Raynaud's disease occurs when the small arteries (arterioles) that serve the fingers, toes, ears, or nose go into spasm. When arterioles go into spasm, they cut off blood supply and cause digits (fingers and toes) or the tips of the ears or nose to turn white or blue and lose feeling.
Sometimes this can happen as part of a pattern seen with other diseases, in which case it is called Raynaud's phenomenon or secondary Raynaud's. When this happens alone, without signs of any other underlying disease, it is called Raynaud's disease or primary Raynaud's.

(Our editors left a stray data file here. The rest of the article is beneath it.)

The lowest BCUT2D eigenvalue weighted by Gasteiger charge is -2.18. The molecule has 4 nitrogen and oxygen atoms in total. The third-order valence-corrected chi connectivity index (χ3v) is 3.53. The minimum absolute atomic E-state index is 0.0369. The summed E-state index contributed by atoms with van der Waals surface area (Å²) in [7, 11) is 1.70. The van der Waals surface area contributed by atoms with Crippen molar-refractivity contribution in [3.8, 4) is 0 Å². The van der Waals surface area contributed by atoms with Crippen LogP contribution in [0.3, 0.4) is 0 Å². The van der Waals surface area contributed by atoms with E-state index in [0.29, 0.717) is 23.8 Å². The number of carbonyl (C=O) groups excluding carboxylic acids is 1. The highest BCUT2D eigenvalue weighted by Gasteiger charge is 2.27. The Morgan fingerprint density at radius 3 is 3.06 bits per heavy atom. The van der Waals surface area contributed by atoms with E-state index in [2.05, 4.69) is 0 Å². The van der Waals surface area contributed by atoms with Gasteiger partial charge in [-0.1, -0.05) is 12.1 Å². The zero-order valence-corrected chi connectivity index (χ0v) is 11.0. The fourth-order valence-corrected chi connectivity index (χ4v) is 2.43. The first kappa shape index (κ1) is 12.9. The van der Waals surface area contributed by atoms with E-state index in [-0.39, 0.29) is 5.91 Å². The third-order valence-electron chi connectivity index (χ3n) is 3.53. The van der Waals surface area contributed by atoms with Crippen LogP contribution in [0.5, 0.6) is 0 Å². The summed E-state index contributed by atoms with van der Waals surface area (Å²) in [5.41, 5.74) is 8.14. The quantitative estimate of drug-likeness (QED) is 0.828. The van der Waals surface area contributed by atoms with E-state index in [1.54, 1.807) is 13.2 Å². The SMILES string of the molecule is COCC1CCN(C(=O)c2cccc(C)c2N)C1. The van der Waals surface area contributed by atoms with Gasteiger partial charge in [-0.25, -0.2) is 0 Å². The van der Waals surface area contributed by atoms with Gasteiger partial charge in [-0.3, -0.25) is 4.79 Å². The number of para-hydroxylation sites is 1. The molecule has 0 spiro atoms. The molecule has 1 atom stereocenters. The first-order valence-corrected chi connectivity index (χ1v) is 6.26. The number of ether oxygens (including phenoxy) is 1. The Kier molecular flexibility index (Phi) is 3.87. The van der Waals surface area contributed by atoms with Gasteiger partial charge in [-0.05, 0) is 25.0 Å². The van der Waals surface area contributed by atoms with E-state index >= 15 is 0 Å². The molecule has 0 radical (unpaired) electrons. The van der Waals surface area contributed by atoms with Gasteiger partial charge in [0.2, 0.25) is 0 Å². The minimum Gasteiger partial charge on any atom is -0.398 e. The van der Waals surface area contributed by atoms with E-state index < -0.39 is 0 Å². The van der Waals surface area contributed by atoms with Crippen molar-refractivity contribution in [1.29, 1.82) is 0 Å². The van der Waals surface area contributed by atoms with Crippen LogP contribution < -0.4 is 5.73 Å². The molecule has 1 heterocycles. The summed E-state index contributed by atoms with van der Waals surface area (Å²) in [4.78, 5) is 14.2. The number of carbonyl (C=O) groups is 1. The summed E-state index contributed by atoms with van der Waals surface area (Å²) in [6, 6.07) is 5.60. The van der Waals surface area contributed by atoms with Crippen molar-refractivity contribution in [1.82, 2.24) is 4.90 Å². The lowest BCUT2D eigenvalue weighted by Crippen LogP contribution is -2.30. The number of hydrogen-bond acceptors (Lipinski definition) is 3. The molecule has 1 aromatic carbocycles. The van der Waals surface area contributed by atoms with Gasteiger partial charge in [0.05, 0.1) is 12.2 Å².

People with Raynaud's phenomenon tend to get it either in both hands or in both feet. Raynaud's disease tends to appear in all of the hands and feet. About 3 out of 4 sufferers of primary Raynaud's disease are women aged between 15 and 40.